**The title, authors, and abstract for this completion report are provided below. For a copy of the completion report, please contact the GLFC via e-mail or via telephone at 734-662-3209**
Phase I Development of an Improved Sea Lamprey Barrier
K. A. Mazurek1, A. Hallett2, A. Aktar1, J. Thomson1, M. Amos1 and C. Katapodis 3
1 Department of Civil and Geological Engineering, University of Saskatchewan, 57 Campus Drive, Saskatoon, Saskatchewan, Canada, S7N 5A9
2 41 Caddy Avenue, Sault Ste. Marie, Ontario, Canada
3 Freshwater Institute, Department of Fisheries and Oceans Canada, 501 University Crescent, Winnipeg, Manitoba, R3T 2N6
Physical barriers to the upstream migration of sea lamprey (Petromyzon marinus) into the streams that flow into the Great Lakes are used as a part of an integrated pest management system to control lamprey populations in the lakes. Most often, these barriers are small weirs or low-head dams of that are typically less than 2 m in height. Although the barriers can be effective at blocking lamprey, by providing a sufficient drop between the barrier crest and water surface just downstream of the dam that is taken to be 30 cm, there are potential liability issues with the operation such structures. As with almost all current forms of weirs and low-head dams, the plunging flow over such a structure can create a large eddy in the flow downstream of the dam as part of what is termed a submerged hydraulic jump. The flow can look serene; however, it is deadly to those who may fall into it. The person becomes entrapped in the eddy formed by the flow and eventually drowns. Owners of these types of structures are starting to address the need to modify these flow conditions in order to improve public safety. This project represents the first phase of a research program to develop an improved design for sea lamprey barriers that would mitigate the hazardous conditions for drowning while maintaining the efficacy of the barriers to block the upstream migration of lamprey. The current work is further divided into two parts: (1) detailed study of the flow conditions at four existing fixedcrest, low-head barriers of varied design and effectiveness at blocking lamprey; and (2) assessment and recommendation of potential retrofit modifications to the barrier designs that mitigate the drowning hazard while still maintaining the required 30 cm drop between the weir crest and downstream water surface. The four barriers studied were the Duffins Creek, Wolf River, Salmon River, and Little Otter Creeks barriers in Ontario.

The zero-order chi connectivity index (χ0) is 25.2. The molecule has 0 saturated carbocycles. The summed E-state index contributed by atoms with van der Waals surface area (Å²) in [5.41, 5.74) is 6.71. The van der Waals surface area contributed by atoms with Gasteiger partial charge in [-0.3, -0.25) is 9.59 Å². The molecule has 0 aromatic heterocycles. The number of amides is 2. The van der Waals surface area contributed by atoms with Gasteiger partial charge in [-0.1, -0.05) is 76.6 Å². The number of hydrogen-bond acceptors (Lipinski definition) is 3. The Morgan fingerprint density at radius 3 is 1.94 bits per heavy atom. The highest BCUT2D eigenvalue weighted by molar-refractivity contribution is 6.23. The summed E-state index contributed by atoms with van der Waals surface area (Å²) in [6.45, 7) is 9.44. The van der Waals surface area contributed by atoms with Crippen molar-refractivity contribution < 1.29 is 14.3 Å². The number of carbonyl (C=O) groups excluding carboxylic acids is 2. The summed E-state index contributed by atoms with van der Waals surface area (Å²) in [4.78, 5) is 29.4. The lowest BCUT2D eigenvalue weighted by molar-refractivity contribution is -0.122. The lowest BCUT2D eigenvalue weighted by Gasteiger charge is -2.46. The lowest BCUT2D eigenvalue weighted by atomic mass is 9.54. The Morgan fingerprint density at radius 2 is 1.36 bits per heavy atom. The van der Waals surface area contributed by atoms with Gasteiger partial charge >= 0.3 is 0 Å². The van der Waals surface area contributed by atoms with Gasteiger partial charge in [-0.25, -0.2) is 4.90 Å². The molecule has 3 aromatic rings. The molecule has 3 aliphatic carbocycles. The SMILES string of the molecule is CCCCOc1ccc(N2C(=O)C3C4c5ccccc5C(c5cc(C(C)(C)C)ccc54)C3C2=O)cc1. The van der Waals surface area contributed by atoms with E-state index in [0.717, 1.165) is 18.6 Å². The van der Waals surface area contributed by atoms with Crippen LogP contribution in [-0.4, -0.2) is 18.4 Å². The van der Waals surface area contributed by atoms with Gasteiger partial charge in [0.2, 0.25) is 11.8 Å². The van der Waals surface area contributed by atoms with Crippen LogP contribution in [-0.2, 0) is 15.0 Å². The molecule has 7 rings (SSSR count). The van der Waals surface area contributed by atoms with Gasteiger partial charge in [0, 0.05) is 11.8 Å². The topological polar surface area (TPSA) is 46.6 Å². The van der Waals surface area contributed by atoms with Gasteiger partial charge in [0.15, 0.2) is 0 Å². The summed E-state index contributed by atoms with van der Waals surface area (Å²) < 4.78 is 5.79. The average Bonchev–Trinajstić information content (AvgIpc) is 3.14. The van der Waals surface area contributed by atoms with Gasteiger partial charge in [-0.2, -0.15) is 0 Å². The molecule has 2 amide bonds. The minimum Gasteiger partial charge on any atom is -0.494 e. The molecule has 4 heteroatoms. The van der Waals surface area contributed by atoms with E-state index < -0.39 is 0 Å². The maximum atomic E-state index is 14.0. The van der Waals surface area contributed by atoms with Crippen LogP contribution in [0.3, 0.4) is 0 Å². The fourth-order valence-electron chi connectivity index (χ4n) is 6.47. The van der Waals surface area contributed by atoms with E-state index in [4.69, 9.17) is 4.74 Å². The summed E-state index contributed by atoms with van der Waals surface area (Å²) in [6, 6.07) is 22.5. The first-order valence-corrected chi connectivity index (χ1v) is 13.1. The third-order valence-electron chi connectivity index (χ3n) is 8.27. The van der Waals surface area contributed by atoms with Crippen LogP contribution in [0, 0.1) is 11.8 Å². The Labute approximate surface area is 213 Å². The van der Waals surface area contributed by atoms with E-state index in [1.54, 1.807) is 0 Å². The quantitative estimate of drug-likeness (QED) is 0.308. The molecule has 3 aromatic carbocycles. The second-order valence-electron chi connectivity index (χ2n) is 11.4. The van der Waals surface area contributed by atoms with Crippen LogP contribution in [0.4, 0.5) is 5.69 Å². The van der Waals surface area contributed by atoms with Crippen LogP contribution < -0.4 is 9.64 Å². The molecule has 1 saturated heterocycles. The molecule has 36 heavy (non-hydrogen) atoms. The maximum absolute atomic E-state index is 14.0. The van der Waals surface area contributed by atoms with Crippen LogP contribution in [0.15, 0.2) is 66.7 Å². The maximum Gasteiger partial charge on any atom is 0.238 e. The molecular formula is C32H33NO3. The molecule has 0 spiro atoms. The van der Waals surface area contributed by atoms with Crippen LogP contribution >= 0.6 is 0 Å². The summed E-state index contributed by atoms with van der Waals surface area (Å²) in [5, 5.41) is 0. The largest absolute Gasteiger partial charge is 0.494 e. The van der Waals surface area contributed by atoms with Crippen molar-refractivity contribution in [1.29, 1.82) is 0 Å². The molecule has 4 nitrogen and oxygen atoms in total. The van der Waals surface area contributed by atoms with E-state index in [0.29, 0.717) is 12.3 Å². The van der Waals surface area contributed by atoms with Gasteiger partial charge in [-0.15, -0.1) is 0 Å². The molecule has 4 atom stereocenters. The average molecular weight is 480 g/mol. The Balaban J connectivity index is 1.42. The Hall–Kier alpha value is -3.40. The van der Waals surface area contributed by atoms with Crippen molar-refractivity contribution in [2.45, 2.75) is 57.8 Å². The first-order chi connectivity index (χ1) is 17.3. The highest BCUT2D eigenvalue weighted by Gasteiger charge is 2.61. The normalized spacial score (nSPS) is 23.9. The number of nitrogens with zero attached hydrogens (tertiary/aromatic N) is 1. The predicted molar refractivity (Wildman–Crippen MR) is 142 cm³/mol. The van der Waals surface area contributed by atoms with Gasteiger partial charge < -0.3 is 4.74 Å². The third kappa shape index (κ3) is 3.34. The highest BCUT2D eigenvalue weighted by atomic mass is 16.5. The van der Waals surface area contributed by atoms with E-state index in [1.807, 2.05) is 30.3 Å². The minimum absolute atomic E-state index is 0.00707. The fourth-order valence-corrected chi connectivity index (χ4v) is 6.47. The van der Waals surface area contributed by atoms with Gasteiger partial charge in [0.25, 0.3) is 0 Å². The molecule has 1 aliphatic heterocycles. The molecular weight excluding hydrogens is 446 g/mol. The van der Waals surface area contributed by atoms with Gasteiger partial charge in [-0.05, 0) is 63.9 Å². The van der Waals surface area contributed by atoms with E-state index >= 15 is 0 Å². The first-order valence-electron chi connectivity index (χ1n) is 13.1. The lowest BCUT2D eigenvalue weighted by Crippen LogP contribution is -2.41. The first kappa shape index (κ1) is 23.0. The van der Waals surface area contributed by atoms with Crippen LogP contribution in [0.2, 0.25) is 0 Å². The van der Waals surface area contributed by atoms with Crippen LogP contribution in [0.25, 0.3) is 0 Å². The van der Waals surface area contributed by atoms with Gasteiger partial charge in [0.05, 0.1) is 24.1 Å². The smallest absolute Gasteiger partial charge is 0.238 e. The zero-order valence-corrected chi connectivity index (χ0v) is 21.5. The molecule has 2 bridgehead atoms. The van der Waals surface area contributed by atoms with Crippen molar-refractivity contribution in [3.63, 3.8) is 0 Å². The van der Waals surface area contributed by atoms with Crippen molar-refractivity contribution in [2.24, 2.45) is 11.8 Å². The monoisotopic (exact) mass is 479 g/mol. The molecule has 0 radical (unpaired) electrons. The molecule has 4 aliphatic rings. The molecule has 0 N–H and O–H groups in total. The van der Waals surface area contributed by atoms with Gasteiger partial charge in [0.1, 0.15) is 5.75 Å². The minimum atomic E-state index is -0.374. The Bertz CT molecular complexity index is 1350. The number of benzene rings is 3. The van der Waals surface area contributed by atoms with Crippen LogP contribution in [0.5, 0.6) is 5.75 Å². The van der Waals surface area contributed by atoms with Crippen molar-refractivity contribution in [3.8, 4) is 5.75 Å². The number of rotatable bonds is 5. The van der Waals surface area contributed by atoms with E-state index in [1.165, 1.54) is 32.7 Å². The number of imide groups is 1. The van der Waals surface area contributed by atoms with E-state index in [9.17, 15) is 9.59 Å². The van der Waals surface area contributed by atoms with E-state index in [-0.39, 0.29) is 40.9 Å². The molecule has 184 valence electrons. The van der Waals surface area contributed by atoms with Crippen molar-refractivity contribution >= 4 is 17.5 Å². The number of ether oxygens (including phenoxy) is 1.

To perform the detailed study of the flow conditions at the four barriers, first a hydrological analysis was undertaken to assess the flow rates seen at the site. Flood frequency and flow-duration analyses were carried out and stagedischarge curves for the upstream and downstream water depths were developed. The data was used to develop scale models of the barriers, which were then tested in a laboratory flume. The models were of the most representative sections across the width of each barrier as the entire barrier could not be modeled because of the small scales required. The general flow behavior was assessed using flow visualization under varied flow and tailwater conditions. Then, detailed flow measurements were taken along the centerline of each modeled section for a set of site-specific flow conditions using a MicroAcoustic Doppler Velocimeter that covered the range of flow seen at the